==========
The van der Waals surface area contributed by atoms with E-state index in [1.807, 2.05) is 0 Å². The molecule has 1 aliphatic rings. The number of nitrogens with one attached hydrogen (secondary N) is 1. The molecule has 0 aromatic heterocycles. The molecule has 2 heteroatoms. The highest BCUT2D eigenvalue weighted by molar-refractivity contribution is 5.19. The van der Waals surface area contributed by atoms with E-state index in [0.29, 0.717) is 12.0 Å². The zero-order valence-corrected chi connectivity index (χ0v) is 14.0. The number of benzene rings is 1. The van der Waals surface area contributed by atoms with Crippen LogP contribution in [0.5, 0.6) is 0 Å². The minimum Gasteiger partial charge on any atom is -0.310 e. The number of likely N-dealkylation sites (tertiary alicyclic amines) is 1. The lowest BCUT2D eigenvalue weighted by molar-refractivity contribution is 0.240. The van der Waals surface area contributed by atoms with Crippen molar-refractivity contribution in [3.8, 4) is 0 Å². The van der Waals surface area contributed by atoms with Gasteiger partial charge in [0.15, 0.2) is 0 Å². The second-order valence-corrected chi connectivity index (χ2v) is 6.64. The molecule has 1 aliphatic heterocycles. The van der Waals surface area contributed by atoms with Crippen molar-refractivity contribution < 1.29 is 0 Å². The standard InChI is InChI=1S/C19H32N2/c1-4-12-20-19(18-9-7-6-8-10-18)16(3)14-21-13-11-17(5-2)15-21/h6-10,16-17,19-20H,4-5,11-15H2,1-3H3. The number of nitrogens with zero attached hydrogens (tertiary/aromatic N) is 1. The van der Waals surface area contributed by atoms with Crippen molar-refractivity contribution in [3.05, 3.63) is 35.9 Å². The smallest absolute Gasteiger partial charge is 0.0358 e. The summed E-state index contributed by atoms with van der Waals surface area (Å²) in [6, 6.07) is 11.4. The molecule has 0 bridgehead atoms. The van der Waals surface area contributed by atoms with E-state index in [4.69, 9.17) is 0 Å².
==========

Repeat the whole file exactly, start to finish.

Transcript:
The van der Waals surface area contributed by atoms with E-state index in [1.807, 2.05) is 0 Å². The molecule has 1 aliphatic rings. The number of nitrogens with one attached hydrogen (secondary N) is 1. The molecule has 0 aromatic heterocycles. The molecule has 2 heteroatoms. The highest BCUT2D eigenvalue weighted by molar-refractivity contribution is 5.19. The van der Waals surface area contributed by atoms with E-state index in [0.29, 0.717) is 12.0 Å². The zero-order valence-corrected chi connectivity index (χ0v) is 14.0. The number of benzene rings is 1. The van der Waals surface area contributed by atoms with Crippen LogP contribution in [0.5, 0.6) is 0 Å². The minimum Gasteiger partial charge on any atom is -0.310 e. The number of likely N-dealkylation sites (tertiary alicyclic amines) is 1. The lowest BCUT2D eigenvalue weighted by molar-refractivity contribution is 0.240. The van der Waals surface area contributed by atoms with Crippen molar-refractivity contribution in [3.8, 4) is 0 Å². The van der Waals surface area contributed by atoms with Gasteiger partial charge in [0.15, 0.2) is 0 Å². The second-order valence-corrected chi connectivity index (χ2v) is 6.64. The molecule has 1 aliphatic heterocycles. The van der Waals surface area contributed by atoms with Crippen molar-refractivity contribution < 1.29 is 0 Å². The standard InChI is InChI=1S/C19H32N2/c1-4-12-20-19(18-9-7-6-8-10-18)16(3)14-21-13-11-17(5-2)15-21/h6-10,16-17,19-20H,4-5,11-15H2,1-3H3. The number of nitrogens with zero attached hydrogens (tertiary/aromatic N) is 1. The van der Waals surface area contributed by atoms with Crippen molar-refractivity contribution in [3.05, 3.63) is 35.9 Å². The smallest absolute Gasteiger partial charge is 0.0358 e. The summed E-state index contributed by atoms with van der Waals surface area (Å²) in [6, 6.07) is 11.4. The molecule has 0 bridgehead atoms. The van der Waals surface area contributed by atoms with E-state index in [4.69, 9.17) is 0 Å².